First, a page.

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Could selfies be pushing more Americans to plastic surgery?

More patients under 30 are asking for facial procedures to improve the way they look on social media, according to a survey of plastic surgeons.

A woman takes a selfie outside Rockefeller Center last year. Andrew Burton/Getty Images

Plastic surgeons say they're seeing more patients who want facial surgery, and they attribute the rise to social media and the growing "selfie" trend.

In response to a survey conducted by the American Academy of Facial Plastic and Reconstructive Surgery, one in three plastic surgeons reported seeing an increase in requests for facial procedures by patients who wanted to look better online. The doctors reported that between 2012 and 2013, they saw a 10 percent rise in nose jobs, a 7 percent rise in hair transplants, and a 6 percent rise in eyelid surgery.

"Social platforms like Instagram, Snapchat, and the iPhone app, which are solely image based, force patients to hold a microscope up to their own image and often look at it with a more self-critical eye than ever before," Dr. Edward Farrior, president of the academy, said in a news release. "These images are often the first impressions young people put out there to prospective friends, romantic interests, and employers, and our patients want to put their best face forward."

In part because of social media, surgeons reported that plastic-surgery patients are getting younger.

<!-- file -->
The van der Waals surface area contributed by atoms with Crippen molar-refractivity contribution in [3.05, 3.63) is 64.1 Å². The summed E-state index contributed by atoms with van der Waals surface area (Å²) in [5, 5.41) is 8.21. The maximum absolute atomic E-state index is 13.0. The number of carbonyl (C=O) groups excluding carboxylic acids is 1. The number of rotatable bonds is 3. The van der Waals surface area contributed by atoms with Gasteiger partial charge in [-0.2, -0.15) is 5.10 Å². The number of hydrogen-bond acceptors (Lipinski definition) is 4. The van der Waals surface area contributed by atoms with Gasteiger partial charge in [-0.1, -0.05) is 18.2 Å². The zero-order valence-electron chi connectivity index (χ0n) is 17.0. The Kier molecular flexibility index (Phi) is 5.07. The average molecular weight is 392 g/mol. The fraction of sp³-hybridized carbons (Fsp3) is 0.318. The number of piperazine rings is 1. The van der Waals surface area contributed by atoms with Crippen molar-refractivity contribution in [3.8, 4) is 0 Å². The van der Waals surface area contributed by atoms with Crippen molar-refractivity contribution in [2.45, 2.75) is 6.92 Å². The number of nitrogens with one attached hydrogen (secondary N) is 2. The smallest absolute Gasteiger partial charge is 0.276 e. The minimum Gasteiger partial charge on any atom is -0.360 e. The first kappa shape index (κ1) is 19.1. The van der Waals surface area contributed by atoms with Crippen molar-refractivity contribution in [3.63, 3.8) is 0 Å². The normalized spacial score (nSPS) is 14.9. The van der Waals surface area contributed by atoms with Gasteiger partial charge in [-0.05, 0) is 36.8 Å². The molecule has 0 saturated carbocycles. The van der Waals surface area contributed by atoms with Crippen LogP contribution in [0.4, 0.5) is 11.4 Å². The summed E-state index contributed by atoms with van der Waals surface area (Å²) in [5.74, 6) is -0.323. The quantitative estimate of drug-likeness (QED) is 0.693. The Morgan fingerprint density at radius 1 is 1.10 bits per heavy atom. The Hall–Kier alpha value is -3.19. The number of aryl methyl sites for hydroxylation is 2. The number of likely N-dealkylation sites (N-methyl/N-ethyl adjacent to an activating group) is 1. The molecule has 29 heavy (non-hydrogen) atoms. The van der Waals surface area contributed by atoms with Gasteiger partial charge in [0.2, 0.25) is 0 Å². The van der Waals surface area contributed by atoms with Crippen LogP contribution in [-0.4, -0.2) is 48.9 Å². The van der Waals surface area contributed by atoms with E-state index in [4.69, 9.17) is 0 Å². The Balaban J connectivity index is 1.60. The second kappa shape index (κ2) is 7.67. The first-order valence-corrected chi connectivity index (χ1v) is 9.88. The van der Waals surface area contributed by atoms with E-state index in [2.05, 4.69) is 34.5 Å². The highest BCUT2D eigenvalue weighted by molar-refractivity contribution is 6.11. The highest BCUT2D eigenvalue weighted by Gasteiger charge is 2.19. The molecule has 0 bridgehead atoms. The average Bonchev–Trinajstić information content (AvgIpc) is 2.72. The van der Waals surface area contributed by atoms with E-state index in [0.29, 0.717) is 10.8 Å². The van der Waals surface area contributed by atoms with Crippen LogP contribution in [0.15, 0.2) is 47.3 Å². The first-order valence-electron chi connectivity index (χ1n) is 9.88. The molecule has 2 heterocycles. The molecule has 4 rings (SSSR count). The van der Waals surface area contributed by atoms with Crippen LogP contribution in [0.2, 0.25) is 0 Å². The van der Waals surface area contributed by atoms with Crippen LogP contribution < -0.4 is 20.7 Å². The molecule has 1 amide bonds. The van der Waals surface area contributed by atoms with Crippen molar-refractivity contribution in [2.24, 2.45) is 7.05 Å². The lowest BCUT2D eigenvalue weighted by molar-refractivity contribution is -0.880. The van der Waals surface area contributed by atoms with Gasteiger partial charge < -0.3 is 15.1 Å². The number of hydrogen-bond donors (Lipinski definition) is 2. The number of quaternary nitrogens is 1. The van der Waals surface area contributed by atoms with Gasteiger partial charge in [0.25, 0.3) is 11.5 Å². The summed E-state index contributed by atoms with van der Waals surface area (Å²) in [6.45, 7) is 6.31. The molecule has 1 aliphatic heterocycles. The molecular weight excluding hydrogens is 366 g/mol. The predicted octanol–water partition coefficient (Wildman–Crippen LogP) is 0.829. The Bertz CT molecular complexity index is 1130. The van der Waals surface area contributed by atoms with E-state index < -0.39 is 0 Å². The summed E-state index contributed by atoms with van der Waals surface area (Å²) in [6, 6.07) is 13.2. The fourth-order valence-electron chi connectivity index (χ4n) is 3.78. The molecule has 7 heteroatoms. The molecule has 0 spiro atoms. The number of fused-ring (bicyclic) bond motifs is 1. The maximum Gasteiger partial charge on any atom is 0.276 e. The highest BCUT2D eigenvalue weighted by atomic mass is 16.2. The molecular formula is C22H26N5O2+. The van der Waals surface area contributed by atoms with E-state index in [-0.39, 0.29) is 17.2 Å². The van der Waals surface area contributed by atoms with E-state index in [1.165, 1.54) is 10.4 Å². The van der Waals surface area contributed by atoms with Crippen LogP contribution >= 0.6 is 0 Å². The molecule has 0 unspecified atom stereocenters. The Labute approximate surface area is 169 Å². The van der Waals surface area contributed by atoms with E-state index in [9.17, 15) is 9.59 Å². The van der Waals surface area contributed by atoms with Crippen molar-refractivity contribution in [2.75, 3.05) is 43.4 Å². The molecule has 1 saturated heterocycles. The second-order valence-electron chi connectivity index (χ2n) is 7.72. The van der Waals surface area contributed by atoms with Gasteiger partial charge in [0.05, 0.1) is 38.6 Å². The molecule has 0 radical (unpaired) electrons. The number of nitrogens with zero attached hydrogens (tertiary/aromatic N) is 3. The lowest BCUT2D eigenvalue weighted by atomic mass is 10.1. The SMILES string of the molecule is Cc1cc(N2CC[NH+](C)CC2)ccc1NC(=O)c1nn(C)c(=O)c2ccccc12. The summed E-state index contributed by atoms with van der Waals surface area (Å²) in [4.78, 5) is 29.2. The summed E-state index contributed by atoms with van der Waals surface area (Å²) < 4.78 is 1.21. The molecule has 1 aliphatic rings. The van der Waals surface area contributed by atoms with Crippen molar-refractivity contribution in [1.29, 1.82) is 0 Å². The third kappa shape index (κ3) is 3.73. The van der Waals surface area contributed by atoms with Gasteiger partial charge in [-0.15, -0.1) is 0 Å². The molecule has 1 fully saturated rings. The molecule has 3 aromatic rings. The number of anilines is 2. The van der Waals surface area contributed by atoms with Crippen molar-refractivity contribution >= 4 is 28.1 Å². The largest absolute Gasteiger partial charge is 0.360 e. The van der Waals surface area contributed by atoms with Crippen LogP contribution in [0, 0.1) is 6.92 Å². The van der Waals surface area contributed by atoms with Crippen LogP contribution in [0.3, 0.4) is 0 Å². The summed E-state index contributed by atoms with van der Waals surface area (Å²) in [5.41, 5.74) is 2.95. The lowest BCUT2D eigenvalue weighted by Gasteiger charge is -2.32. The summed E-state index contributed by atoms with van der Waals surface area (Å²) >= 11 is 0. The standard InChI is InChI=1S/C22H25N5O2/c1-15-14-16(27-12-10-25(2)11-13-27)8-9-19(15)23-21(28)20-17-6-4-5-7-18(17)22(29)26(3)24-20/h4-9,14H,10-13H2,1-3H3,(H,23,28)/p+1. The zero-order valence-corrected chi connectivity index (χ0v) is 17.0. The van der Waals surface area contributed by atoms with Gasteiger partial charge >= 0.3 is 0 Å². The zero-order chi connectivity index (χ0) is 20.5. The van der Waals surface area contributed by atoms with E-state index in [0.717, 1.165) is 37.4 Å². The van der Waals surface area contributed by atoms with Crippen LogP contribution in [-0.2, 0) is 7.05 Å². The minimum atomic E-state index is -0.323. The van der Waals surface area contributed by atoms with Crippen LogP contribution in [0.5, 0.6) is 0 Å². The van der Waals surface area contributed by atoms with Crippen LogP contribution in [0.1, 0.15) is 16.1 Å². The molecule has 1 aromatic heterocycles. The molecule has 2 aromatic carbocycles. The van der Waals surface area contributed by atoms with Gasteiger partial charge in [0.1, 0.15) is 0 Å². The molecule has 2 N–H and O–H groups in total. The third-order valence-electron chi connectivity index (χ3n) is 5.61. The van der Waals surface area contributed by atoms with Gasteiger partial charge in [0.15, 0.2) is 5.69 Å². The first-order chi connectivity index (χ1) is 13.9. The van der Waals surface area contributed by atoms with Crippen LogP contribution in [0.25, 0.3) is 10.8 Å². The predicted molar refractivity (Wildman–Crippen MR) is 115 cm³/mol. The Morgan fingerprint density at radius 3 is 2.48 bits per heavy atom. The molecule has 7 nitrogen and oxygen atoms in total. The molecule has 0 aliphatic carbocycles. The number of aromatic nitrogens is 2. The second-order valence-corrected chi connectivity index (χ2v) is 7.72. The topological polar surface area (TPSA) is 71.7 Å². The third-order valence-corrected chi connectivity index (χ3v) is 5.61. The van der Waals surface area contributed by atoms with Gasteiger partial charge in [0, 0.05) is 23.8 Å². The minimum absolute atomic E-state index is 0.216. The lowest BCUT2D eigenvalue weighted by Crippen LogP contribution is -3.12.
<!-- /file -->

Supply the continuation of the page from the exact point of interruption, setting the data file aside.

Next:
The annual poll queries a select group of the organization's 2,700 members to get a sense of the latest trends in facial plastic surgery. This year, 58 percent of the doctors surveyed said they saw an increase in patients under 30 coming in for plastic surgery and injections in the last year.

The study found that bullying is also a factor in young people deciding to get surgery, "but most surgeons surveyed report children and teens are undergoing plastic surgery as a result of being bullied (69 percent) rather than to prevent being bullied (31 percent)."

Women are still plastic surgery's primary customers, accounting for 81 percent of all procedures and injections, but men are increasingly becoming more interested in plastic surgery. Whereas women more often ask for facelifts and eye lifts, men are more interested in keeping their hair and combating wrinkles.

Meanwhile, in the under-35 category, the nose job remained the most popular elective surgical procedure for both genders, accounting for 90 percent of procedures in women and 86 percent in men.

Have your selfies ever made you feel self-conscious about the way you look?

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